The traditional lithium-ion batteries (LIBs) that are widely used in electronic devices are falling out of favor because researchers are beginning to view lithium metal batteries (LMBs) as a superior alternative due to their remarkably high energy density that exceeds LIBs by order of magnitude.
A research team from the Department of Energy Engineering at DGIST has developed an ultra-thin lithium metal anode manufacturing technology by adding a stabilizing additive to lithium metal powder. The anode manufacturing technology developed this time is expected to have a positive impact on the development of secondary batteries in the future as it can extend the service life compared to the existing anode.
An electrode made of lithium metal has a high theoretical capacity and a low reduction potential and has been attracting attention as an anode material suitable for increasing the energy density of a battery. However, lithium dentaries are continuously formed during the charging and discharging process, and the surface of the anode becomes non-uniform, resulting in performance degradation and battery ignition due to an internal short circuit.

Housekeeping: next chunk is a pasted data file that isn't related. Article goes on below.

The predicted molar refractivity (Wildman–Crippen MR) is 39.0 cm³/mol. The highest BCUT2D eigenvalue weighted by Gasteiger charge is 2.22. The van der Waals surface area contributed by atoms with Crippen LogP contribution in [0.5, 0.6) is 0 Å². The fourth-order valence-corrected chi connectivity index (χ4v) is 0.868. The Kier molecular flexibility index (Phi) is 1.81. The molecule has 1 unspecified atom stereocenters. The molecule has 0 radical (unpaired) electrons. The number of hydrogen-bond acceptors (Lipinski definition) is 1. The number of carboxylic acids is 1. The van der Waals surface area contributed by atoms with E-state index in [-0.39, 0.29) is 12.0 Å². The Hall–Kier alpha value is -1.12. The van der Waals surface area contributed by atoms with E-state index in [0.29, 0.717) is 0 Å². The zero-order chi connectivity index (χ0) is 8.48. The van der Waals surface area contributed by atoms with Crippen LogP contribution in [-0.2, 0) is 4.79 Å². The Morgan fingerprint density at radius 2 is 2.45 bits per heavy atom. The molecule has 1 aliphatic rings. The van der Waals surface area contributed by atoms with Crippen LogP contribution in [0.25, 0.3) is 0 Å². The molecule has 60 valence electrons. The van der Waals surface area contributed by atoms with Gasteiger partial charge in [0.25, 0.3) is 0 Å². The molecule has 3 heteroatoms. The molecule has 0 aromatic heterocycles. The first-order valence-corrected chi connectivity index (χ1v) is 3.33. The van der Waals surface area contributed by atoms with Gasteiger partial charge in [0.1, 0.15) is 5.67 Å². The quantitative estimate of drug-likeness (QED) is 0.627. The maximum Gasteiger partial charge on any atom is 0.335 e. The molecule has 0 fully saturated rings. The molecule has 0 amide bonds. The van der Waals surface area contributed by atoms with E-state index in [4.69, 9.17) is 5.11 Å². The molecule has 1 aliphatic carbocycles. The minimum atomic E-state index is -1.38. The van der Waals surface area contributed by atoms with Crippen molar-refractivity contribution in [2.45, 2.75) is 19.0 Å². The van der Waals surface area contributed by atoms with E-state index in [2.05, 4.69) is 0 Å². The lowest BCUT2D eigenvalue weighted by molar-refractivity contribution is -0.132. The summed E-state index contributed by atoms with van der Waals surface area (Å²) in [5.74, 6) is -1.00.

“Li dendrite formation is strongly dependent on the surface nature of lithium anodes. A crucial strategy for LMBs, therefore, is to build an efficient solid-electrolyte interface (SEI) at the lithium surface,” explains Prof. Yong Min Lee from Daegu Gyeongbuk Institute of Science and Technology (DGIST), Korea, who specializes in battery design.
In response, the Korean research team adopted a novel approach in which they pre-planted lithium nitrate to the LMP itself during the electrode fabrication process, allowing them to fabricate ~150-mm-wide and 20-µm-thick electrodes, which showed a coulombic efficiency of 96%. Also, LMBs with LiNO3 pre-planted LMP (LN-LMP) demonstrated an outstanding cycling performance, with 87% capacity retention over 450 cycles, outperforming even cells with LiNO3-added electrolytes.
“We expect that pre-planting Li stabilized additives into the LMP electrode would be a stepping-stone towards the commercialization of large-scale Li-metal, Li-S, and Li-air batteries with high specific energy and long cycle life,” says Prof. Lee.